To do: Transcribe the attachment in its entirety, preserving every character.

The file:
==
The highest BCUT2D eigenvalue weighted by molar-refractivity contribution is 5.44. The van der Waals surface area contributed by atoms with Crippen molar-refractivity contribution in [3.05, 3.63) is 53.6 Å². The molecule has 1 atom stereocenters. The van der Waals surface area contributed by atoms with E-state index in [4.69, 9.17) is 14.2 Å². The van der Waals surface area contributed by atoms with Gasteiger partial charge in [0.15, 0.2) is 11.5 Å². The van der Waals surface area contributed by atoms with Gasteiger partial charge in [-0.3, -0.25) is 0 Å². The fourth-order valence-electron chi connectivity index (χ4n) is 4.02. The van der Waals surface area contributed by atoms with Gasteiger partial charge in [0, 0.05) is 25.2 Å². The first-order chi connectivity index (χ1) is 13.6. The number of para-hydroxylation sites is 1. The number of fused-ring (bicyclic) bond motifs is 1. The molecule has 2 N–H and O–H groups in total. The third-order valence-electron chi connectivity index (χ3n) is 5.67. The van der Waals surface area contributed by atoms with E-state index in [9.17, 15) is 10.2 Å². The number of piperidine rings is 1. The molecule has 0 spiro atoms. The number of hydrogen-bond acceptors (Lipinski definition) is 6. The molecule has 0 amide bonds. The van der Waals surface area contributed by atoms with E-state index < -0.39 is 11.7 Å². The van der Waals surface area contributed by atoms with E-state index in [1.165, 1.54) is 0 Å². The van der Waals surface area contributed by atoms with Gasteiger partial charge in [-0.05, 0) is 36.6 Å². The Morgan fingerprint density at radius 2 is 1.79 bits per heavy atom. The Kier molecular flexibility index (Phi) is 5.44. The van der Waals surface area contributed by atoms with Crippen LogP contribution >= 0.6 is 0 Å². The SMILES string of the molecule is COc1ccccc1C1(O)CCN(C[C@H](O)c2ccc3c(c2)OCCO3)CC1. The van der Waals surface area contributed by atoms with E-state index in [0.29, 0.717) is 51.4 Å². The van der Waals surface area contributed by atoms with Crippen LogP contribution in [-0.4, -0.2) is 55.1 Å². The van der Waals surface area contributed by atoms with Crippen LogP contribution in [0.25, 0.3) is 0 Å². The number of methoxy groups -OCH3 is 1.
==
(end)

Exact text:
The highest BCUT2D eigenvalue weighted by molar-refractivity contribution is 5.44. The van der Waals surface area contributed by atoms with Crippen molar-refractivity contribution in [3.05, 3.63) is 53.6 Å². The molecule has 1 atom stereocenters. The van der Waals surface area contributed by atoms with E-state index in [4.69, 9.17) is 14.2 Å². The van der Waals surface area contributed by atoms with Gasteiger partial charge in [0.15, 0.2) is 11.5 Å². The van der Waals surface area contributed by atoms with Gasteiger partial charge in [-0.3, -0.25) is 0 Å². The fourth-order valence-electron chi connectivity index (χ4n) is 4.02. The van der Waals surface area contributed by atoms with Gasteiger partial charge in [0, 0.05) is 25.2 Å². The first-order chi connectivity index (χ1) is 13.6. The number of para-hydroxylation sites is 1. The number of fused-ring (bicyclic) bond motifs is 1. The molecule has 2 N–H and O–H groups in total. The third-order valence-electron chi connectivity index (χ3n) is 5.67. The van der Waals surface area contributed by atoms with E-state index in [9.17, 15) is 10.2 Å². The number of piperidine rings is 1. The molecule has 0 spiro atoms. The number of hydrogen-bond acceptors (Lipinski definition) is 6. The molecule has 0 amide bonds. The van der Waals surface area contributed by atoms with E-state index < -0.39 is 11.7 Å². The van der Waals surface area contributed by atoms with E-state index in [1.165, 1.54) is 0 Å². The van der Waals surface area contributed by atoms with Gasteiger partial charge in [-0.05, 0) is 36.6 Å². The Morgan fingerprint density at radius 2 is 1.79 bits per heavy atom. The Kier molecular flexibility index (Phi) is 5.44. The van der Waals surface area contributed by atoms with Crippen LogP contribution >= 0.6 is 0 Å². The SMILES string of the molecule is COc1ccccc1C1(O)CCN(C[C@H](O)c2ccc3c(c2)OCCO3)CC1. The van der Waals surface area contributed by atoms with E-state index in [0.29, 0.717) is 51.4 Å². The van der Waals surface area contributed by atoms with Crippen LogP contribution in [-0.4, -0.2) is 55.1 Å². The van der Waals surface area contributed by atoms with Crippen LogP contribution in [0.25, 0.3) is 0 Å². The number of methoxy groups -OCH3 is 1.